Friday, September 30, 2011

Boost Your Body Image With Exercise

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By Dr. Madelyn Fernstrom
Have you ever looked in the mirror, and wished you were slimmer, taller, more muscular, or more petite? If so, you’re not alone. Nearly two-thirds of American adults are dissatisfied with their bodies.

New evidence indicates that there’s a simple solution to at least feeling more positive about your present body, even if you can’t change the shape. The solution? Increasing physical activity! An important observation here: whether the physical health benefits of exercise were measurable or not, people felt better about their bodies, just by moving more! Neither duration nor intensity of exercise appeared to matter. Just taking a walk, and moving more in their day-to-day lives, was just what a lot of people needed to help support a better self-image.

A modest effort for a significant positive health outcome – a better self-image helps sustain focus and interest in a healthy lifestyle. That’s what I call a real win-win!

Have you felt this “value-added” of being more active? Please share your thoughts!

Tuesday, September 27, 2011

Salt Sense

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By Dr. Madelyn Fernstrom
You might be surprised to know that most of the salt we consume every day doesn’t come from the salt shaker – it comes from processed foods. These are the conveniently packaged, boxed, and canned products that don’t taste particularly salty, but provide nearly 80% of the salt eaten daily. Only about 10% comes from the salt shaker, with the remaining 10% naturally found in foods.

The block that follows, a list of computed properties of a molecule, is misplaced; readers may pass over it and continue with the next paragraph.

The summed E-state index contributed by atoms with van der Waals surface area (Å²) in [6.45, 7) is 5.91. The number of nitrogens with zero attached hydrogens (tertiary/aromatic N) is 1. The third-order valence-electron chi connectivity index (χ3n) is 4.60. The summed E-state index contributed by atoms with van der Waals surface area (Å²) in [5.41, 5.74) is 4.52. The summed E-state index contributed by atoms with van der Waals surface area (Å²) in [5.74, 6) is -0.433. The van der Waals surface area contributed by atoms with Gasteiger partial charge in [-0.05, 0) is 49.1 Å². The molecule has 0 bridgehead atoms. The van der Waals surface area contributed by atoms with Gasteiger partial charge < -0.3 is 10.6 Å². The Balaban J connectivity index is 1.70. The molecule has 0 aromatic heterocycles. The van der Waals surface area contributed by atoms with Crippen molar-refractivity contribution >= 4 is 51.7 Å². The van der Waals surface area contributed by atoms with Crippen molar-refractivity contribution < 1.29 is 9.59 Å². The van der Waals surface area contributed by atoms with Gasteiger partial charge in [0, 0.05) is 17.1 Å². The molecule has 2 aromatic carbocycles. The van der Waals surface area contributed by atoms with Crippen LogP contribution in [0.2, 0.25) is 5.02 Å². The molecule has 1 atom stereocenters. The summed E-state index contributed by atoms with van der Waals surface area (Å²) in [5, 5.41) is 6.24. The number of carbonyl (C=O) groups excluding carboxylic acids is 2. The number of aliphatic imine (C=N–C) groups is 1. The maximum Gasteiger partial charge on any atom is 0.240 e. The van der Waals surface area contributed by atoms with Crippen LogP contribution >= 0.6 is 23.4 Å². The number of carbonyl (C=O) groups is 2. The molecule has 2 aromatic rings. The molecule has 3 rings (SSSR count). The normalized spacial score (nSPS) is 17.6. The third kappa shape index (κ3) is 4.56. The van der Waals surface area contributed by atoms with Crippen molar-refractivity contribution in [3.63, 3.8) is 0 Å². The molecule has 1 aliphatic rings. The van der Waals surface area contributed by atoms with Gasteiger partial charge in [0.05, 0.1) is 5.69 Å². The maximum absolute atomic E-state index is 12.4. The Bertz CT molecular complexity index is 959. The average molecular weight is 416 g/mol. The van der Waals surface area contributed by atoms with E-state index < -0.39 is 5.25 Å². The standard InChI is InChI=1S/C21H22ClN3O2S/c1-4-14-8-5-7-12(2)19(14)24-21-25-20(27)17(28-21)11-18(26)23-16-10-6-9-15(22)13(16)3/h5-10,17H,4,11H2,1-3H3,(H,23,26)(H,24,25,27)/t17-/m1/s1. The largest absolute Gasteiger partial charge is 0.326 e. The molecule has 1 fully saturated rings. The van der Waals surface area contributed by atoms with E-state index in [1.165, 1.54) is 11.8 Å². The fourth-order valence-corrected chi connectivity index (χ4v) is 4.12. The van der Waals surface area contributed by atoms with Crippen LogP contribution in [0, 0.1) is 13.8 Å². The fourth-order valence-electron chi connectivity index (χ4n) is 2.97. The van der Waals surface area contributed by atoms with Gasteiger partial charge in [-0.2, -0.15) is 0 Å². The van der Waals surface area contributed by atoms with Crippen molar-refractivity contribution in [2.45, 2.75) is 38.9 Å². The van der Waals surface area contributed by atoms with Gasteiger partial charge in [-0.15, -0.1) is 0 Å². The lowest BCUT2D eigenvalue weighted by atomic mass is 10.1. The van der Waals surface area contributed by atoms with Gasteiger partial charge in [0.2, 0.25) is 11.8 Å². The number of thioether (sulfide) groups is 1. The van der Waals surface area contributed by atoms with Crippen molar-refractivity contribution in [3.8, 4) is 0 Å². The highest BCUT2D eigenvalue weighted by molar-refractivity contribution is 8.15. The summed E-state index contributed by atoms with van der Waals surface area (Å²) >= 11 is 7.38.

So it’s no surprise that all the messages from health agencies to cut down on salt haven’t really made a dent in the intake of most Americans. While the recommended intake for most healthy people is about 2,400 mg of sodium (one teaspoon) each day, the average daily intake for Americans is 2-3 times that. And most of it is coming from processed foods.

That’s why the Institute of Medicine’s (IOM) new guidelines advise Americans to cut down on processed foods, rather than cut down on salt. Most people believe they’re following the directive, to “cut down on salt” when they get rid of the shaker at the table, which is the crux of the problem. Kudos to the IOM for changing the message, to help people make betters choices.

While national guidelines for most healthy people suggest a daily intake of up to 2,400 mg, to support our biological need for sodium, some documented “salt-sensitive” groups (age 50+, African-American, high blood pressure, family history of high blood pressure) should aim for around 1,500 mg. And always check with your doctor, to confirm how closely you need to monitor your sodium intake.

Friday, September 23, 2011

Are You Hungry?

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By Dr. Madelyn Fernstrom
When it comes to weight control, you’d think a question as direct as “Are you hungry?” would be an easy one to answer. But in the real world, it’s not so easy.

One way to start thinking about this complicated question, is to think about the flip side of it. Are you content? It’s actually a lot easier to think in terms of “having enough” to be satisfied, compared to figuring out if it’s true hunger driving you to eat.

How about a focus on recognizing “contentment” instead of hunger? I have a simple method of how to do this. It’s called “look for level 2.” And here’s how.

I like to think of 3 levels of fullness – like Goldilocks and the 3 Bears’ approach to the porridge. Most of us eat to what I call “level 3” of fullness – until we are stuffed. How many times have you eaten to the point of feeling “you’re going to burst?” Level 3 (too much) means you are physically unable to ingest any more food. Level 1 (too little) is just enough food so your stomach isn’t growling, but you’re still actively hungry and not content. Level 2 (just right) means that you are content and satisfied, but you could eat more. That’s the new end point you must accept in order to lose weight and keep it off.